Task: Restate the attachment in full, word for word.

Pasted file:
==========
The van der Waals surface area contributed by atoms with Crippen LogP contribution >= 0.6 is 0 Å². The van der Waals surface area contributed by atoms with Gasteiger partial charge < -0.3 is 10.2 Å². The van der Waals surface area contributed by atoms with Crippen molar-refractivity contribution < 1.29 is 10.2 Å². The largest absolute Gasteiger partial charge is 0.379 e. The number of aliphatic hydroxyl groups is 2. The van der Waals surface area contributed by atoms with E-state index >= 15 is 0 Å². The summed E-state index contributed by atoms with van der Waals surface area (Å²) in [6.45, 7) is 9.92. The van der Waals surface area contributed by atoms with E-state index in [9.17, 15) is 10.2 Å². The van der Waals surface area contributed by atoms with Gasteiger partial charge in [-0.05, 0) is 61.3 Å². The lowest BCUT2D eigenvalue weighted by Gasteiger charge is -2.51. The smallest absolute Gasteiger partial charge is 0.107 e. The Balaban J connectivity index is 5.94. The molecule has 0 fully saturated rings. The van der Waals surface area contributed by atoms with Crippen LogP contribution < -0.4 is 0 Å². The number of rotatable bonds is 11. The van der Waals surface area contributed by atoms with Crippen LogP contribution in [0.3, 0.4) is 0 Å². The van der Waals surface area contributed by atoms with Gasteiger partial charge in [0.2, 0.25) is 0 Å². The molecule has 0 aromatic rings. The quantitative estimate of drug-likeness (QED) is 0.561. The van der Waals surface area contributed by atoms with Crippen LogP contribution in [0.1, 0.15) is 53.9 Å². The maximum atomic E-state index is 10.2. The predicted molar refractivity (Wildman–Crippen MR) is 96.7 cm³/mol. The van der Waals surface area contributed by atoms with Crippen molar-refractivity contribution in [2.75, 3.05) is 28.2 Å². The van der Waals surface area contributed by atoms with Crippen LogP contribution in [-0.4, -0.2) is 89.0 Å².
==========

The van der Waals surface area contributed by atoms with Crippen LogP contribution >= 0.6 is 0 Å². The van der Waals surface area contributed by atoms with Gasteiger partial charge < -0.3 is 10.2 Å². The van der Waals surface area contributed by atoms with Crippen molar-refractivity contribution < 1.29 is 10.2 Å². The largest absolute Gasteiger partial charge is 0.379 e. The number of aliphatic hydroxyl groups is 2. The van der Waals surface area contributed by atoms with E-state index >= 15 is 0 Å². The summed E-state index contributed by atoms with van der Waals surface area (Å²) in [6.45, 7) is 9.92. The van der Waals surface area contributed by atoms with E-state index in [9.17, 15) is 10.2 Å². The van der Waals surface area contributed by atoms with Gasteiger partial charge in [-0.05, 0) is 61.3 Å². The lowest BCUT2D eigenvalue weighted by Gasteiger charge is -2.51. The smallest absolute Gasteiger partial charge is 0.107 e. The Balaban J connectivity index is 5.94. The molecule has 0 fully saturated rings. The van der Waals surface area contributed by atoms with Crippen LogP contribution < -0.4 is 0 Å². The number of rotatable bonds is 11. The van der Waals surface area contributed by atoms with Crippen LogP contribution in [0.3, 0.4) is 0 Å². The van der Waals surface area contributed by atoms with Gasteiger partial charge in [0.2, 0.25) is 0 Å². The molecule has 0 aromatic rings. The quantitative estimate of drug-likeness (QED) is 0.561. The van der Waals surface area contributed by atoms with Crippen LogP contribution in [0.1, 0.15) is 53.9 Å². The maximum atomic E-state index is 10.2. The predicted molar refractivity (Wildman–Crippen MR) is 96.7 cm³/mol. The van der Waals surface area contributed by atoms with Crippen molar-refractivity contribution in [2.75, 3.05) is 28.2 Å². The van der Waals surface area contributed by atoms with Crippen LogP contribution in [-0.4, -0.2) is 89.0 Å².